The seventh chapter follows the pattern of extending and specifying theoretical points through the close interpretation of a literary work, in this case Tony Kushner’s widely admired, award-winning treatment of the AIDS crisis, Angels in America. This chapter also develops a concept of “critical empathy,” designed to respond to some potential problems raised by critics of empathy. Critical empathy involves effortful compensation for empathic biases (e.g., the saliency of the target or his or her in-group status). It also involves attention to ameliorating the condition of the targets of empathy, rather than brooding on shared emotional pain. In relation to these points, the chapter articulates a distinction between normative outcomes (the objective conditions that we would judge to be consistent with ethical imperatives, whatever their motivations) and ethical choices (the decisions that derive from ethical motivations, whatever their results). Additionally, the chapter considers the dynamics and ethical implications of guilt, shame, and attachment bonding.
Literary texts commonly manifest ethical attitudes. These may be represented in terms of distinct parameter settings within more widely held principles. The author is often not fully aware of the ethical views that guide his or her storytelling in this way. In addition, the implicit ethics of a work are often connected more specifically with its story genre – thus, its ethical prototype – such as the heroic usurpation story of Julius Caesar. More narrowly still, the ethical views represented in a work may have a generally trusting attitude toward the hero’s ethical self-presentation or may take a more skeptical view. I refer to the latter as a “critical ethics.” Critical ethics stresses the dissociation of a character’s rhetoric from his or her actual motivation. The second chapter develops some theoretical concepts along these lines. It goes on to concretize the first chapter’s relatively abstract treatment of ethical principles and parameters through an examination of the ethical concerns underlying characters’ judgments and behaviors in Julius Caesar.
In keeping with the pattern established in the first part of the book, the sixth chapter turns to a literary development of some key theoretical points, in this case examining how A Midsummer Night’s Dream guides empathic responses of audience members. More precisely, the processes of empathic understanding and emotion are highly complex in any real-world activity. That complexity involves repeated cycles of perception, recollection, inference, and simulation that are inseparable from one another, regularly providing the conditions for one another’s operation. (Simulation is a quasi-perceptual imagination of particular causal sequences that may be hypothetical and/or counterfactual, or they may simply serve to fill in unobserved aspects of an ongoing situation.) All these inferential and simulative processes are on display in our spontaneous and elective, automatic and effortful forms of empathic processing of literature. Through the analysis of A Midsummer Night’s Dream, the chapter illustrates some aspects of this complexity as it bears on empathic response.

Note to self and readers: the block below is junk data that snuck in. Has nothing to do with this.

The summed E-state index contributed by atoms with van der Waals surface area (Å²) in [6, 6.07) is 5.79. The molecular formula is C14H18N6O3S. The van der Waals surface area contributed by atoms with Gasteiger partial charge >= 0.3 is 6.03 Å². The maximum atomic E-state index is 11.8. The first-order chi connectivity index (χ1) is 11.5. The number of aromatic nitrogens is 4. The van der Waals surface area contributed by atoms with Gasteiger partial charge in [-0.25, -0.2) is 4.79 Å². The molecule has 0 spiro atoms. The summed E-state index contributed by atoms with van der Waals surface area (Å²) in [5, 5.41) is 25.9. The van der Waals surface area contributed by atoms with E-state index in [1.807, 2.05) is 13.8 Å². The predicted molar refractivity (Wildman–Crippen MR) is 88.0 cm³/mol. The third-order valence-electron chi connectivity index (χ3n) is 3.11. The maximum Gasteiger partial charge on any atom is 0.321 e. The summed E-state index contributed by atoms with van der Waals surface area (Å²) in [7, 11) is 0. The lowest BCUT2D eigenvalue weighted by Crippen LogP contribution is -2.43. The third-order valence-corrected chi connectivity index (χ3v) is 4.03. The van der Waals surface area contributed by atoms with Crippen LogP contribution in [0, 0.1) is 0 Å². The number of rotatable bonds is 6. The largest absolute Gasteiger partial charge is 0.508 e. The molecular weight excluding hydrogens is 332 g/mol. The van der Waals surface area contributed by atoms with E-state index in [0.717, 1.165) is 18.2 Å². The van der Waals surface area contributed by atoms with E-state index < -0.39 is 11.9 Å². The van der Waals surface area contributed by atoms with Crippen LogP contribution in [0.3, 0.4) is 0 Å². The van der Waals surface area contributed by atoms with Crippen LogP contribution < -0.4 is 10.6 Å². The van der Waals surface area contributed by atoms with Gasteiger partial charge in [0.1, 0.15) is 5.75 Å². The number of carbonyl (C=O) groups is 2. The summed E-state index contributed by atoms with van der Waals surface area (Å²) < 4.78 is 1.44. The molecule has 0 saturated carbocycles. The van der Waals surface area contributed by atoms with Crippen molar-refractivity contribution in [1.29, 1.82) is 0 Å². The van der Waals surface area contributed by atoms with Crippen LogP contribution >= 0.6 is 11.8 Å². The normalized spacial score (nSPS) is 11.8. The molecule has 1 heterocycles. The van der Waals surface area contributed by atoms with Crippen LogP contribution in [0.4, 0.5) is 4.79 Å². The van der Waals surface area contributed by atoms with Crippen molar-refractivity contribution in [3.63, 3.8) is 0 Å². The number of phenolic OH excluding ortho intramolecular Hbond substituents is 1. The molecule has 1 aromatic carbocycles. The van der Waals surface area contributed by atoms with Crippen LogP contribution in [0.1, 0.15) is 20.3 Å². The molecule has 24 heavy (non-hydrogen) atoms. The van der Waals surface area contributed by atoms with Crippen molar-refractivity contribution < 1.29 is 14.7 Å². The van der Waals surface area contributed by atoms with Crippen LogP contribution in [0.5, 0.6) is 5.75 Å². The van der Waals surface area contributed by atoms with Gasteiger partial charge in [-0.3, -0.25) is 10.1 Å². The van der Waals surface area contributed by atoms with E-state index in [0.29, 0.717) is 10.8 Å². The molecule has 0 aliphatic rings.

An influential body of recent work on moral psychology has stressed the interconnections among ethics, narrative, and empathy. Yet as Patrick Colm Hogan argues, this work is so vague in its use of the term 'narrative' as to be almost substanceless, and this vagueness is in large part due to the neglect of literary study. Extending his previous work on universal story structures, Hogan argues that we can transform ill-defined intuitions about narrative and ethics into explicit and systematic accounts of the deep connections between moral attitudes and narratives. These connections are, in turn, inseparable from empathy, a concept that Hogan proceeds to clarify and defend against a number of widely read critiques. In the course of the book, Hogan develops and illustrates his arguments through analyses of global narratives, constructing illuminating ethical interpretations of literary works ranging from Shakespeare to Chinese drama and the Bhagavad Gita.
The insightful analysis of Menninghaus et al. could be deepened and rendered more systematic by recognizing that our emotional enjoyment of tragedy – and our response to fiction more generally – are versions of what happens with simulation. They derive from the operation and evolutionary function of simulation. Once we understand emotion in simulation, we largely understand emotion in tragedy (and fiction).